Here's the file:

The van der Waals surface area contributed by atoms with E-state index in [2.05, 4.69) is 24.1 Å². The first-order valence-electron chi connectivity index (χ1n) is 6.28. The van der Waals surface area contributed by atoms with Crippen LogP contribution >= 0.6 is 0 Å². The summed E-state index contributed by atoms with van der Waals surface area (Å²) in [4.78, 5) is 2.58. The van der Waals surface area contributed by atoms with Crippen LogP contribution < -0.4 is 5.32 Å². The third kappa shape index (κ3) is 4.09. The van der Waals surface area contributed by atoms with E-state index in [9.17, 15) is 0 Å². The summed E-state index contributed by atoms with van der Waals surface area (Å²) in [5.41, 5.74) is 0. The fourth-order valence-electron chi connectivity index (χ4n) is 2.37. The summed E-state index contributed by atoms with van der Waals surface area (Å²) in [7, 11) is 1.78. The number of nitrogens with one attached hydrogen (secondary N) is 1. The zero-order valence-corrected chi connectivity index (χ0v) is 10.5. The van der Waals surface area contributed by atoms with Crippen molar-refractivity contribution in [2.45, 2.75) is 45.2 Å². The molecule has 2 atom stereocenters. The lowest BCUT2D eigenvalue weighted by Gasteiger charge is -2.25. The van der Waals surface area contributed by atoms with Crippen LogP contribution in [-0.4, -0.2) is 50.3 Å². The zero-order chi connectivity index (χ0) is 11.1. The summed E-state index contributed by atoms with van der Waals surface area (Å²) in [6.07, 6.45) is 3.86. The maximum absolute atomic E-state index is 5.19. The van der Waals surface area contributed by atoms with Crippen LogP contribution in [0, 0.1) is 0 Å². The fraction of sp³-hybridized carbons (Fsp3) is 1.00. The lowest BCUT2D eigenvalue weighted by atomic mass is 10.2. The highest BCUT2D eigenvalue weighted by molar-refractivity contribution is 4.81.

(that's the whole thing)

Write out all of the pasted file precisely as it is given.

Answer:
The van der Waals surface area contributed by atoms with E-state index in [2.05, 4.69) is 24.1 Å². The first-order valence-electron chi connectivity index (χ1n) is 6.28. The van der Waals surface area contributed by atoms with Crippen LogP contribution >= 0.6 is 0 Å². The summed E-state index contributed by atoms with van der Waals surface area (Å²) in [4.78, 5) is 2.58. The van der Waals surface area contributed by atoms with Crippen LogP contribution < -0.4 is 5.32 Å². The third kappa shape index (κ3) is 4.09. The van der Waals surface area contributed by atoms with E-state index in [9.17, 15) is 0 Å². The summed E-state index contributed by atoms with van der Waals surface area (Å²) in [5.41, 5.74) is 0. The fourth-order valence-electron chi connectivity index (χ4n) is 2.37. The summed E-state index contributed by atoms with van der Waals surface area (Å²) in [7, 11) is 1.78. The number of nitrogens with one attached hydrogen (secondary N) is 1. The zero-order valence-corrected chi connectivity index (χ0v) is 10.5. The van der Waals surface area contributed by atoms with Crippen molar-refractivity contribution in [2.45, 2.75) is 45.2 Å². The molecule has 2 atom stereocenters. The lowest BCUT2D eigenvalue weighted by Gasteiger charge is -2.25. The van der Waals surface area contributed by atoms with Crippen LogP contribution in [-0.4, -0.2) is 50.3 Å². The zero-order chi connectivity index (χ0) is 11.1. The summed E-state index contributed by atoms with van der Waals surface area (Å²) in [6.07, 6.45) is 3.86. The maximum absolute atomic E-state index is 5.19. The van der Waals surface area contributed by atoms with Crippen LogP contribution in [0, 0.1) is 0 Å². The fraction of sp³-hybridized carbons (Fsp3) is 1.00. The lowest BCUT2D eigenvalue weighted by atomic mass is 10.2. The highest BCUT2D eigenvalue weighted by molar-refractivity contribution is 4.81.